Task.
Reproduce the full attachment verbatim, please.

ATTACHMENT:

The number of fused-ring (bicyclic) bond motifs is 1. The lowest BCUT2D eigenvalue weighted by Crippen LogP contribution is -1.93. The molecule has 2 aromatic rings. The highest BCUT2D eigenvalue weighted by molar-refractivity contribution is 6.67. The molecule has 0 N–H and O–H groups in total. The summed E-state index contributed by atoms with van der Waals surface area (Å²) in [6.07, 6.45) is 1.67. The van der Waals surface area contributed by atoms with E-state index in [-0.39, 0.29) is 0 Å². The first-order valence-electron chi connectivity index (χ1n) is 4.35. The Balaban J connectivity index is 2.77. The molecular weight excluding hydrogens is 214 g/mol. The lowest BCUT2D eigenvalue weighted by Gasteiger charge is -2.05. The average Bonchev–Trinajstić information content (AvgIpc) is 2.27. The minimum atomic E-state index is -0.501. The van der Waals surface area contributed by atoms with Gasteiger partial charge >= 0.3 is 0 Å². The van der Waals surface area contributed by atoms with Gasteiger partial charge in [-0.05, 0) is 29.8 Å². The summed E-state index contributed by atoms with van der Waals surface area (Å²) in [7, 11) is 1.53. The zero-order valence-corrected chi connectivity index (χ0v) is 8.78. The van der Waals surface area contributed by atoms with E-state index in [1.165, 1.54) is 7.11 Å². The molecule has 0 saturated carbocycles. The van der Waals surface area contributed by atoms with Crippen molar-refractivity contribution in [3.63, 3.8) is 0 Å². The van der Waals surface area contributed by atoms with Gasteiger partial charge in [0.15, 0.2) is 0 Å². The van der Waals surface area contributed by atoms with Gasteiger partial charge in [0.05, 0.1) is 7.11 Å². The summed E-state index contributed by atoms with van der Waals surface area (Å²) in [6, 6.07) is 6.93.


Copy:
The number of fused-ring (bicyclic) bond motifs is 1. The lowest BCUT2D eigenvalue weighted by Crippen LogP contribution is -1.93. The molecule has 2 aromatic rings. The highest BCUT2D eigenvalue weighted by molar-refractivity contribution is 6.67. The molecule has 0 N–H and O–H groups in total. The summed E-state index contributed by atoms with van der Waals surface area (Å²) in [6.07, 6.45) is 1.67. The van der Waals surface area contributed by atoms with E-state index in [-0.39, 0.29) is 0 Å². The first-order valence-electron chi connectivity index (χ1n) is 4.35. The Balaban J connectivity index is 2.77. The molecular weight excluding hydrogens is 214 g/mol. The lowest BCUT2D eigenvalue weighted by Gasteiger charge is -2.05. The average Bonchev–Trinajstić information content (AvgIpc) is 2.27. The minimum atomic E-state index is -0.501. The van der Waals surface area contributed by atoms with Gasteiger partial charge >= 0.3 is 0 Å². The van der Waals surface area contributed by atoms with Gasteiger partial charge in [-0.05, 0) is 29.8 Å². The summed E-state index contributed by atoms with van der Waals surface area (Å²) in [7, 11) is 1.53. The zero-order valence-corrected chi connectivity index (χ0v) is 8.78. The van der Waals surface area contributed by atoms with E-state index in [1.165, 1.54) is 7.11 Å². The molecule has 0 saturated carbocycles. The van der Waals surface area contributed by atoms with Crippen molar-refractivity contribution in [3.63, 3.8) is 0 Å². The van der Waals surface area contributed by atoms with Gasteiger partial charge in [0.15, 0.2) is 0 Å². The van der Waals surface area contributed by atoms with Gasteiger partial charge in [0.05, 0.1) is 7.11 Å². The summed E-state index contributed by atoms with van der Waals surface area (Å²) in [6, 6.07) is 6.93.